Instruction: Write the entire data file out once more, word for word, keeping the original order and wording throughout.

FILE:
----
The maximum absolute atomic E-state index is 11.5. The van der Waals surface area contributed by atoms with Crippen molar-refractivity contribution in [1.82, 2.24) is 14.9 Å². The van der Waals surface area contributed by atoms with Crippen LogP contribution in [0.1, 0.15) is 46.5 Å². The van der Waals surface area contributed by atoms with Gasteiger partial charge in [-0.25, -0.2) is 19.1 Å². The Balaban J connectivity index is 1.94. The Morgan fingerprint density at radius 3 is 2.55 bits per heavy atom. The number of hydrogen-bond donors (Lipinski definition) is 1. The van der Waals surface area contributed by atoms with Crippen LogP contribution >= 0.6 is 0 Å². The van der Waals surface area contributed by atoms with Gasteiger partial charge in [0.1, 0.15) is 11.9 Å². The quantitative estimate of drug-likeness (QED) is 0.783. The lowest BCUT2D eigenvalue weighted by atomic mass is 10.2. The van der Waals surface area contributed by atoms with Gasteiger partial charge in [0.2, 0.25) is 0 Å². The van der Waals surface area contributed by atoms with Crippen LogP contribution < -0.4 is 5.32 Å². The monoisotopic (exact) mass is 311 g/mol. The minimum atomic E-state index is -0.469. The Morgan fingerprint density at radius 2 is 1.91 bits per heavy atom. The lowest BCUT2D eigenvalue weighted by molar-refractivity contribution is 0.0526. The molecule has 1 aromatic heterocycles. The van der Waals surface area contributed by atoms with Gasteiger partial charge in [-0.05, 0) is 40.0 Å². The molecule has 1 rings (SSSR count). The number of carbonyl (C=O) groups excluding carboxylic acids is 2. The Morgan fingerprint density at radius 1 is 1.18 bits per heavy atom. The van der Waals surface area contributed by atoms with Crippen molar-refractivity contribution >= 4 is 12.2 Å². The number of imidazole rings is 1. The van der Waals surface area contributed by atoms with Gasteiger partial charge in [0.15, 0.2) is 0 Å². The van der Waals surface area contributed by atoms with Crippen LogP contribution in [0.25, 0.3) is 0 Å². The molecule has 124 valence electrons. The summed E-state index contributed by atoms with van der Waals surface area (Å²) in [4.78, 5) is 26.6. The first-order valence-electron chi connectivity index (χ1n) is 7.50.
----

The maximum absolute atomic E-state index is 11.5. The van der Waals surface area contributed by atoms with Crippen molar-refractivity contribution in [1.82, 2.24) is 14.9 Å². The van der Waals surface area contributed by atoms with Crippen LogP contribution in [0.1, 0.15) is 46.5 Å². The van der Waals surface area contributed by atoms with Gasteiger partial charge in [-0.25, -0.2) is 19.1 Å². The Balaban J connectivity index is 1.94. The Morgan fingerprint density at radius 3 is 2.55 bits per heavy atom. The number of hydrogen-bond donors (Lipinski definition) is 1. The van der Waals surface area contributed by atoms with Crippen LogP contribution >= 0.6 is 0 Å². The van der Waals surface area contributed by atoms with Gasteiger partial charge in [0.1, 0.15) is 11.9 Å². The quantitative estimate of drug-likeness (QED) is 0.783. The lowest BCUT2D eigenvalue weighted by atomic mass is 10.2. The van der Waals surface area contributed by atoms with Gasteiger partial charge in [0.2, 0.25) is 0 Å². The van der Waals surface area contributed by atoms with Crippen LogP contribution < -0.4 is 5.32 Å². The monoisotopic (exact) mass is 311 g/mol. The minimum atomic E-state index is -0.469. The Morgan fingerprint density at radius 2 is 1.91 bits per heavy atom. The lowest BCUT2D eigenvalue weighted by molar-refractivity contribution is 0.0526. The molecule has 1 aromatic heterocycles. The van der Waals surface area contributed by atoms with Gasteiger partial charge in [-0.05, 0) is 40.0 Å². The molecule has 1 rings (SSSR count). The number of carbonyl (C=O) groups excluding carboxylic acids is 2. The Morgan fingerprint density at radius 1 is 1.18 bits per heavy atom. The van der Waals surface area contributed by atoms with Crippen molar-refractivity contribution >= 4 is 12.2 Å². The number of imidazole rings is 1. The van der Waals surface area contributed by atoms with Gasteiger partial charge in [0.15, 0.2) is 0 Å². The van der Waals surface area contributed by atoms with Crippen LogP contribution in [0.25, 0.3) is 0 Å². The molecule has 124 valence electrons. The summed E-state index contributed by atoms with van der Waals surface area (Å²) in [4.78, 5) is 26.6. The first-order valence-electron chi connectivity index (χ1n) is 7.50.